Op-ed: If you want to help, help

Two weeks ago, I confronted a personal dilemma: should I attend Avner Gvaryahu’s lecture at Tufts or should I go to a new initiative whose objective is to improve relations between Israelis and Palestinians in the region? Though the right answer was clear, it was a tough call. As someone who invests considerable effort to bring the Israeli-Palestinian conflict to a peaceful end and someone who pays the terrible price of this conflict, I felt a moral duty to hear Mr. Gvaryahu slandering the Israeli Defense Forces (IDF) and ask him some profound questions. However, for the same reasons, it was quite obvious that talking will not change reality on the ground; hence, I went to the forum that promotes deeds rather than speech. Nevertheless, it was important to me to share my message with those who also care about the people that live in the region, and I hope to also achieve that in this article.

I served as an officer in the IDF. Every time I listen to lectures by Mr. Gvaryahu’s organization, Breaking the Silence (BTS), it feels like they come from Mars. Avner, like myself, was educated according to the IDF moral code which is undergirded by the principle of purity of arms: “the soldier shall make use of his weaponry and power only for the fulfillment of the mission and solely to the extent required; he will maintain his humanity even in combat. The soldier shall not employ his weaponry and power in order to harm non-combatants or prisoners of war and shall do all he can to avoid harming their lives, body, honor and property”.

It is often argued that Israeli soldiers as a whole do not follow this code. This argument does not hold water. Just few weeks ago, the Commander of the IDF talked with Israeli high-school students and emphasized the need to remain human, even in face of the current wave of terrorism from the West Bank. Last year, Israeli activists founded, “My Truth,” an NGO, which collects and shares thousands of stories from Israeli soldiers about their experience in the military. These stories significantly contradict the reality portrayed by Gvaryahu and his colleagues.

I can also share my experience. I always educated my soldiers to follow the IDF code, and they regularly risked their lives in order to save Palestinians from Hamas. As a commander in the Israeli Air Force, I was also a witness to the number of operations aborted solely for humanitarian reasons, despite otherwise being in accordance with international law. After the last war in Gaza, the former American Chairman of the Joint Chiefs of Staff General Martin Dempsey, publicly repudiated some of the international criticism against Israel, arguing the IDF “did what they could” to avoid civilian casualties.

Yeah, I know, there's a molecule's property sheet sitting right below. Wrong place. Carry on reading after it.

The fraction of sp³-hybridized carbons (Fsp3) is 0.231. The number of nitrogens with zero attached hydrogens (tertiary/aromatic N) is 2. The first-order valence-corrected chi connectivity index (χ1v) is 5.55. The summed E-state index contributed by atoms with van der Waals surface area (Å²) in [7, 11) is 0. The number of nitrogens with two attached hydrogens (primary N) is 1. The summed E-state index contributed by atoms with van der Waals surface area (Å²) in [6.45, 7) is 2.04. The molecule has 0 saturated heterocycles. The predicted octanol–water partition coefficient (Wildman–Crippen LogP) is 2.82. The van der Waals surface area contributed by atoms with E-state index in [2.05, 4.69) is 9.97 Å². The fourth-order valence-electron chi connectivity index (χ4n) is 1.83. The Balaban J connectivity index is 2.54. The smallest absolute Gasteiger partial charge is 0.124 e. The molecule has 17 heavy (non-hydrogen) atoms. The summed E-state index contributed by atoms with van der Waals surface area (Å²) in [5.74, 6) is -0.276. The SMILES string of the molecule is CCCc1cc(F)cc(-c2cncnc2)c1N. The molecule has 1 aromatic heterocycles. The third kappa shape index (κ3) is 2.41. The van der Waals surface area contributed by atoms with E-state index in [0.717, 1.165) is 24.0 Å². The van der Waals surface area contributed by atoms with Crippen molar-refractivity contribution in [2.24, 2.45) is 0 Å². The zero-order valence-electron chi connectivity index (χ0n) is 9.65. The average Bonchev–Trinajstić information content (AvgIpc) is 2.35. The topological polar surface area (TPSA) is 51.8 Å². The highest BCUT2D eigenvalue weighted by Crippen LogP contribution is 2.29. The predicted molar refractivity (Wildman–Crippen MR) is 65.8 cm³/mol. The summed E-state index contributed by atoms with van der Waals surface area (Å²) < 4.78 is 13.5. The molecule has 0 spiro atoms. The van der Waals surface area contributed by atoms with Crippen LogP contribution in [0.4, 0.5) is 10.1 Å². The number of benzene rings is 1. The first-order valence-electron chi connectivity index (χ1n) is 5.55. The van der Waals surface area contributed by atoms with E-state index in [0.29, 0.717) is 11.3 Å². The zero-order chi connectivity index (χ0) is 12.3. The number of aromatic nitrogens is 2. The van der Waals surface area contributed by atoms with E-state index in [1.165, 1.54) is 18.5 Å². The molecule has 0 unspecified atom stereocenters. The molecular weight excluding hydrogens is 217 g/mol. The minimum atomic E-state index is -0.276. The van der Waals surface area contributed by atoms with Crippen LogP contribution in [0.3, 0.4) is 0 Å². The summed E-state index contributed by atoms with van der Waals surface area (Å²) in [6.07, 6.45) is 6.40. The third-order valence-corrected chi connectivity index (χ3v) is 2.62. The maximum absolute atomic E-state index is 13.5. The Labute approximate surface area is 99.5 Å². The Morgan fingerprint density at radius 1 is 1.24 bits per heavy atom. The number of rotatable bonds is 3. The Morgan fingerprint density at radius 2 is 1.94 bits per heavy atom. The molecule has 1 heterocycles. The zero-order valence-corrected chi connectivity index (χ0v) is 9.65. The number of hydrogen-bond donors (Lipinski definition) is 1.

Does it mean that in wars civilians will not die? That there are no individual soldiers that violate our norms and rules? That we are always perfect and infallible? Absolutely not! And it is our moral responsibility to work hard to make sure these accidents will not happen; but claiming that this type of misbehavior is the common one, or even the formal Israeli policy, is both far-fetched and misleading.

How does everything I just described align with Mr. Gvaryahu’s message? It does not. So the onus of explaining this gap is on him. But every time I ask him or his colleagues about it, they mumble and retreat to their talking points.

Gvaryahu talks about morality. Yet, there is nothing moral in presenting horrible stories to an international audience, avoiding legal cooperation with the Israeli jurisdiction system which enjoys a high international reputation. No one can check if Gvaryahu tells the truth or assess the validity of his explanations. In his world, Gvaryahu and his colleagues are the legislators, the court and the police. This contradicts the democratic values upon which Israeli society was built. This why Gvaryahu’s organization lost the public support it had in Israel, particularly among the peace camp followers. If what Gvaryahu says is true, these soldiers should be sentenced to jail according to all Israeli standards. And if he protects them to promote his agenda or his organization’s interests, he has no legitimacy to talk about morality.

I am sorry that Gvaryahu decided to take this path and describe a complex reality in such a reductive way. Whoever asks people to choose sides does not seek justice or peace but to promote their own interests at the expense of the people who truly suffer. My experience with Tufts students is that they are eager to understand the complexity of the reality in the Middle East, and when they are offered an opportunity they come with great ideas and meaningful initiatives to improve the lives of the people that suffer from the conflict: Palestinians and Israelis. We have many of these initiatives running today. This is why I chose yesterday to do rather than to talk, and I hope my fellow students will do the same whenever faced with the choice.

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